Another object of the invention is to provide a foam cushion for a wheel chair and the like which is wedge shaped for patient retention yet has an enhanced pressure distribution and circulation enhancing upper surface comprised of individual foam springs.

Another object of the present invention is to provide an improved patient retaining wheel chair cushion constructed from foam rubber having enhanced pressure relief features for reducing decubitus ulcers.

SUMMARY OF THE INVENTION

The above objectives are accomplished according to the present invention by providing a foam cushion having a base and an upper support surface with longitudinal and lateral air channels defining individual foam springs. The foam springs have support surfaces which are inclined to the base of the cushion so that the supporting surfaces of the foam springs line in a plane inclined rearwardly for patient retention. The foam springs act individually for distributing pressure over the occupant's body and cushion while a cavity in the base surface provides pressure relief in the rearward half of the cushion.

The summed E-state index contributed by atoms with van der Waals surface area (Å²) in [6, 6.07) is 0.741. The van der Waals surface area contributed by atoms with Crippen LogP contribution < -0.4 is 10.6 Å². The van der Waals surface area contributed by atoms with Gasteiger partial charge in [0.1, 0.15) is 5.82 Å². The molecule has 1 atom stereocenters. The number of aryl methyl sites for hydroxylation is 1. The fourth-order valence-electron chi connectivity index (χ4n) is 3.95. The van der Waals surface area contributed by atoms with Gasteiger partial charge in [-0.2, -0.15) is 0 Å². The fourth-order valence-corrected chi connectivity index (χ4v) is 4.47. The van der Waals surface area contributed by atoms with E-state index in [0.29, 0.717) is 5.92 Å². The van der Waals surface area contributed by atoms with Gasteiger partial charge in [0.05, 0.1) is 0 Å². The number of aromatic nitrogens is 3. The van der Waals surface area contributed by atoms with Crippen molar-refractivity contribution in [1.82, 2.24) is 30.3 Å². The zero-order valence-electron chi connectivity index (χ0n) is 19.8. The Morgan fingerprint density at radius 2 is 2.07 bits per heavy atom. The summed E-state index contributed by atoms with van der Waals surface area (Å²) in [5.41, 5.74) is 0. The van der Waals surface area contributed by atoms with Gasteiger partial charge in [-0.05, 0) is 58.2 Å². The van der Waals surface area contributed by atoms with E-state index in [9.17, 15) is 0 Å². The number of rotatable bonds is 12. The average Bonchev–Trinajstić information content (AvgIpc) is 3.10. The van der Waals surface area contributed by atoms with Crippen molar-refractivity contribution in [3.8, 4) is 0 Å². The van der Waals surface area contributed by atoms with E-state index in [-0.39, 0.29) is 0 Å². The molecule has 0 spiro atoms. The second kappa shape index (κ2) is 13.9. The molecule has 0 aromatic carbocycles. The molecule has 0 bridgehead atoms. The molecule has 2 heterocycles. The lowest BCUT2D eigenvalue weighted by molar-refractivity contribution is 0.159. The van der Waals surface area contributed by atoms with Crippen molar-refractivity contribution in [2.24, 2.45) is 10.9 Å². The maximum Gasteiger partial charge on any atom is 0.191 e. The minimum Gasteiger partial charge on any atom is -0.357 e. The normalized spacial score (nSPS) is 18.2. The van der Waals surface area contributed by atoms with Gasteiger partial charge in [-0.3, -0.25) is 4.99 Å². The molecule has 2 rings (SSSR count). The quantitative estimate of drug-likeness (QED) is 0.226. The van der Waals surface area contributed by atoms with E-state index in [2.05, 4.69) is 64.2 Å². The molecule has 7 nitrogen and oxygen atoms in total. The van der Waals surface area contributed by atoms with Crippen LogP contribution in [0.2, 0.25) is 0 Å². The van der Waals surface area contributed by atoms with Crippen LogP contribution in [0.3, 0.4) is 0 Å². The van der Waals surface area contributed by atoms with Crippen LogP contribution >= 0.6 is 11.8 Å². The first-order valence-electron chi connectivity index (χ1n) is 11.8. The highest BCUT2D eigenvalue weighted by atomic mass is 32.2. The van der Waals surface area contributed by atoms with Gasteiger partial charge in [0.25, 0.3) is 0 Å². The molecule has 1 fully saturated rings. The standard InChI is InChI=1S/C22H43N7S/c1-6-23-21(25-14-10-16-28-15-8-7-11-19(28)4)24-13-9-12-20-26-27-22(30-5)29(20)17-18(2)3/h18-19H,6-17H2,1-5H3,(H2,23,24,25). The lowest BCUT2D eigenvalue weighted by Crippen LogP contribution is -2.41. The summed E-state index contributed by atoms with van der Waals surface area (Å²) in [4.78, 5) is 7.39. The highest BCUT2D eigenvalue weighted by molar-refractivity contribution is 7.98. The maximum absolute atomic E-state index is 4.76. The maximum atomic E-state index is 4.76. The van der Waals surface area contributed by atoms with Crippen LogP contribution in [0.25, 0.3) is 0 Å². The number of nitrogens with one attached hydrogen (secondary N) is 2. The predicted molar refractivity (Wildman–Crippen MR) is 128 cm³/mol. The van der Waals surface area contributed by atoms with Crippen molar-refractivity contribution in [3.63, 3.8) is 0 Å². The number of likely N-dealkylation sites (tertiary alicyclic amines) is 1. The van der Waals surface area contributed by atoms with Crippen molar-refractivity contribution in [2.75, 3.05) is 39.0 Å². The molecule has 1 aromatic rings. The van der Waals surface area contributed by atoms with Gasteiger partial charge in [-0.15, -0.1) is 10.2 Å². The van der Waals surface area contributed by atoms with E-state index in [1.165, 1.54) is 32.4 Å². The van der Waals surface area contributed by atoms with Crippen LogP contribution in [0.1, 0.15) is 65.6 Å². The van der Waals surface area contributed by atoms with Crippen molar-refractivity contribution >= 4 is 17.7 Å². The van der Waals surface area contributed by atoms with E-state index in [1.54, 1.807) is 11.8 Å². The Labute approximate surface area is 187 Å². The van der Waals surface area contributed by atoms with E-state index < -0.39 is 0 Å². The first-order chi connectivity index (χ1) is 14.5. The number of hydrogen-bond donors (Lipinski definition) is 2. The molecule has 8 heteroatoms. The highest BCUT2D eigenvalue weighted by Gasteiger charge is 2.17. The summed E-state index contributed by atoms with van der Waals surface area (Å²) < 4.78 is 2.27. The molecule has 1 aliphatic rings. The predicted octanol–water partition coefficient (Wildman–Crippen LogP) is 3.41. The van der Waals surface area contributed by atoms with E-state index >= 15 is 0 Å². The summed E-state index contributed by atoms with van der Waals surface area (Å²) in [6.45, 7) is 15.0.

DESCRIPTION OF THE DRAWINGS

The construction designed to carry out the invention will hereinafter be described, together with other features thereof.

The invention will be more readily understood from a reading of the following specification and by reference to the accompanying drawings forming a part thereof, wherein an example of the invention is shown and wherein:

FIG. 1 is a perspective view of a wheel chair cushion constructed in accordance with the present invention;

FIG. 2 is a perspective view taken from the bottom of a wheel chair cushion constructed according to the invention;

FIG. 3 is a side elevation of a wheel chair cushion constructed in accordance with the present invention with a person seated on the seat of a wheel chair;

FIG. 4 is a sectional view taken along line 4--4 of FIG. 1;

FIG. 5 is an enlarged perspective of a part of a wheel chair cushion constructed in accordance with the present invention illustrating individual foam springs; and

FIG. 6 is a partial top plan view of a wheel chair cushion constructed in accordance with the present invention.